About right for the quality of the product in this market. The BTR Waterproof Bike Bag costs less at £39.99 but isn't such a premium-feeling product. More similar is the Topeak's MTX TrunkBag DX, which costs the same as the Bonty but is far more capacious at 12.3l.
Tell us how the product performed overall when used for its designed purpose
Really well. On the bike you wouldn't know it was there – it causes absolutely no issues while riding. In terms of carrying potential, despite its relatively limited capacity, the nice square shape and semi-rigid construction mean you can cram a fair bit in.
Tell us what you particularly liked about the product
Build quality, waterproofing and the good balance between carrying options but overall simplicity.
Tell us what you particularly disliked about the product
The MIK's bracket is super-effective for secure attachment to the rack, but it does makes the bag a bit heavy and clunky off the bike.
How does the price compare to that of similar products in the market, including ones recently tested on road.cc?
The BTR Waterproof Bike Bag is a steal at £39.99. However, despite its fab waterproofing, it is a rugged rather than refined option and not particularly commuter friendly. Topeak's MTX TrunkBag DX has all the functionality and is nearer the 'feel' of the Bontrager but offers a lot more carrying potential at 12.3 litres for the same money.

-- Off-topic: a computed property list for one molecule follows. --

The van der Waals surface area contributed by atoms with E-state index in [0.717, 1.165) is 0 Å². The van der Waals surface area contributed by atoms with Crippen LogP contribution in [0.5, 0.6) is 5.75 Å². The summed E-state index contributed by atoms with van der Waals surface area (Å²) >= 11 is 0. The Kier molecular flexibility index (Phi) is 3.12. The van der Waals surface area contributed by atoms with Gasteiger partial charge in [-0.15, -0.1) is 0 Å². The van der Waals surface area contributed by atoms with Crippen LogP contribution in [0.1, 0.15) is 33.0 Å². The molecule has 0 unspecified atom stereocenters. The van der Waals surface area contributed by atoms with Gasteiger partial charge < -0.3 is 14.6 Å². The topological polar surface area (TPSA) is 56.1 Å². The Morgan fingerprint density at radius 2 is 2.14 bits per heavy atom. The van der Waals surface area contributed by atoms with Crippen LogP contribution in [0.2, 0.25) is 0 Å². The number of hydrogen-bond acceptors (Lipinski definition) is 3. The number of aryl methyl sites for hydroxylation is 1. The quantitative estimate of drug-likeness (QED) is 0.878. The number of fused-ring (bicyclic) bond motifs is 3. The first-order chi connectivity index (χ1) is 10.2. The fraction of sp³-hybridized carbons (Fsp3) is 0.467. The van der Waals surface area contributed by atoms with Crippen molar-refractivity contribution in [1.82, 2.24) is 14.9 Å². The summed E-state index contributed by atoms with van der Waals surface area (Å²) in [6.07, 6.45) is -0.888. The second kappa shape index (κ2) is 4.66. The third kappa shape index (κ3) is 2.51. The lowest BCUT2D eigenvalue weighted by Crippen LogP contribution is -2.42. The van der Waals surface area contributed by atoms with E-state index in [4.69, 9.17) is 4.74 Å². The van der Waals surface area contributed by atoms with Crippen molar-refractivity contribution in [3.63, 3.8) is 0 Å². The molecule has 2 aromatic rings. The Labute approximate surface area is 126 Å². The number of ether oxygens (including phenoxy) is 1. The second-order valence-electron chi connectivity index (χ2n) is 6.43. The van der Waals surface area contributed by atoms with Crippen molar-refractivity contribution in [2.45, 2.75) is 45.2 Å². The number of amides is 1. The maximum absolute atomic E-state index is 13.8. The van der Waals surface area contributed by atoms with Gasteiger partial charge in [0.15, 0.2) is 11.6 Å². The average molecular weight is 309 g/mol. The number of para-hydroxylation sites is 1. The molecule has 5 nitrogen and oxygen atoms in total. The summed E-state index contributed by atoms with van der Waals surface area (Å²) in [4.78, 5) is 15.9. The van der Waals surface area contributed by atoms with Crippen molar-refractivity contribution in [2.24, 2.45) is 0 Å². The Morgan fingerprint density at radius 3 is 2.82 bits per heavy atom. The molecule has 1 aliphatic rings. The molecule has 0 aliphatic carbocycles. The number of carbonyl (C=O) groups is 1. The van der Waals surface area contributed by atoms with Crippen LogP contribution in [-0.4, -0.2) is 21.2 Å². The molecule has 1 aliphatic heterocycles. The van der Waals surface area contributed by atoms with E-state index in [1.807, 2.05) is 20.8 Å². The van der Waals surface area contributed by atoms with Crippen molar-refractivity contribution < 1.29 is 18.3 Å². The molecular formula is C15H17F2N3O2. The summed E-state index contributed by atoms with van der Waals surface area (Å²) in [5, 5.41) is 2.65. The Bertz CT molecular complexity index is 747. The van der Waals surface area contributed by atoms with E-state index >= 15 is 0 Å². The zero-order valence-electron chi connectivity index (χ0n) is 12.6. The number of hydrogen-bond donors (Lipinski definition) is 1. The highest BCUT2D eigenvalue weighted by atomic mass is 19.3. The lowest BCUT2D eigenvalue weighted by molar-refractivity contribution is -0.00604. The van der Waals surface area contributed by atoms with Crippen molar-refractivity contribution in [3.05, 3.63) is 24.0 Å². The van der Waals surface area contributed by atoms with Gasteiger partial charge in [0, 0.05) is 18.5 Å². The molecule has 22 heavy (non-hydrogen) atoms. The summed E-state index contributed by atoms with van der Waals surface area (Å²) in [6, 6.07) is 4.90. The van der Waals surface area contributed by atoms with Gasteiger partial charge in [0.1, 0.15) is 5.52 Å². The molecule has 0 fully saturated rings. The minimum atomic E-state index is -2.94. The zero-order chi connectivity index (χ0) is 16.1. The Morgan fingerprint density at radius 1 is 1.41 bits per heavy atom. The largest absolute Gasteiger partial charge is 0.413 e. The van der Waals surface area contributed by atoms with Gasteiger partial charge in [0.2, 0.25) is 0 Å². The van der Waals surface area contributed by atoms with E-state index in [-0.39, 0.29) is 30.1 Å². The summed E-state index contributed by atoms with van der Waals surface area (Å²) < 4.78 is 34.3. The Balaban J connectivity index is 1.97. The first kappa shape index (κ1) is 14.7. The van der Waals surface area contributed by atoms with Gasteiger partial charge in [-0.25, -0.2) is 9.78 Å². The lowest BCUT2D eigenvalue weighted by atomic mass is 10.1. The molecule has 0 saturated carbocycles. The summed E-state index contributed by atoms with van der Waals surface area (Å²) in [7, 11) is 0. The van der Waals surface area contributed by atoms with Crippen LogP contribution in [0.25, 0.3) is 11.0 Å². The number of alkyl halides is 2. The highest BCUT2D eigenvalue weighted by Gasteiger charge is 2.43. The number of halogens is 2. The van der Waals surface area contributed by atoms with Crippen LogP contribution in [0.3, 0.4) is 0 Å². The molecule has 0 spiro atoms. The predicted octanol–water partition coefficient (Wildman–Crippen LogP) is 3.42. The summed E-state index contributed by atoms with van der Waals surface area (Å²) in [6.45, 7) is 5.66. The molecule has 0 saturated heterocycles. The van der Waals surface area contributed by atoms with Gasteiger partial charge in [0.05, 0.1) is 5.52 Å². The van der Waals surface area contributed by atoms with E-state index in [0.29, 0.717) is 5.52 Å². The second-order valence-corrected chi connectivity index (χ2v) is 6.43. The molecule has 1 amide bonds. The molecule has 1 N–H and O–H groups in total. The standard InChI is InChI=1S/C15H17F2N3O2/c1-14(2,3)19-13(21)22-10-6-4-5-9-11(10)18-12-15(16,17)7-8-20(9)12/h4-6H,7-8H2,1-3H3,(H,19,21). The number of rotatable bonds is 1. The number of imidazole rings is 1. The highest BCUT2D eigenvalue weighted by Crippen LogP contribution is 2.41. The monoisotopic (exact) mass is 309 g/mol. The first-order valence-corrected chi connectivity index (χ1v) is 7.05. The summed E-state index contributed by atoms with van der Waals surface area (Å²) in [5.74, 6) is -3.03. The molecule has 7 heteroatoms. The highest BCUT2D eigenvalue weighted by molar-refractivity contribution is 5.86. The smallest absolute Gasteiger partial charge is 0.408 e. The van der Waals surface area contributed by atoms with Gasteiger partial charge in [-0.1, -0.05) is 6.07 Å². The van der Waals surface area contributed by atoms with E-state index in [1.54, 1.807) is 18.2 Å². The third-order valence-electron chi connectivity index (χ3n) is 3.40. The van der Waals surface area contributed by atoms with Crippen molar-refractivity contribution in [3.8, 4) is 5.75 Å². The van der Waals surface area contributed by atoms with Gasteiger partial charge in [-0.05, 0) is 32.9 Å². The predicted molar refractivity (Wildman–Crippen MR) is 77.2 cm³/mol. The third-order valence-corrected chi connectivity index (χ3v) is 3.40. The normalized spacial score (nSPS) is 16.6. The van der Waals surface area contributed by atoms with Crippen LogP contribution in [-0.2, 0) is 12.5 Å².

Did you enjoy using the product? Yes
Would you consider buying the product? Yes
Would you recommend the product to a friend? Yes
Use this box to explain your overall score
If you're in the market for a decent rear rack bag, I genuinely don't think you could find a much more practical or classy option than Bontrager's MIK Commuter Boot Bag. It's very well made, waterproof, and offers decent carrying capacity with sensible additional practical features. It's also secure and stable on the bike, and conveniently transportable when off of it. I took a mark away for it being a bit heavy and a bit pricey, but if you can cope with those minor issues, you should be very happy. It's excellent.
Age: 39 Height: 6'0 Weight: 16 stone
I usually ride: Islabikes Beinn 29 My best bike is: 25-year-old Dawes Galaxy
I've been riding for: Over 20 years I ride: Most days I would class myself as: Experienced
I regularly do the following types of riding: commuting, touring, sportives, general fitness riding, mtb, Leisure
Wow this has changed massively. I need to update the version.
The Jimmy Mulvile video is up on Mikey's YouTube channel.
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A bit strict. After three pints and a curry, I may fail this test sitting on my bicycle!
I'm assuming that your invention of the paramedic having a Phd in biomechanical impact assessments is deep irony.
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Your analysis is a bit melodramatic dont you think? Who is this mysterious "they" you refer to?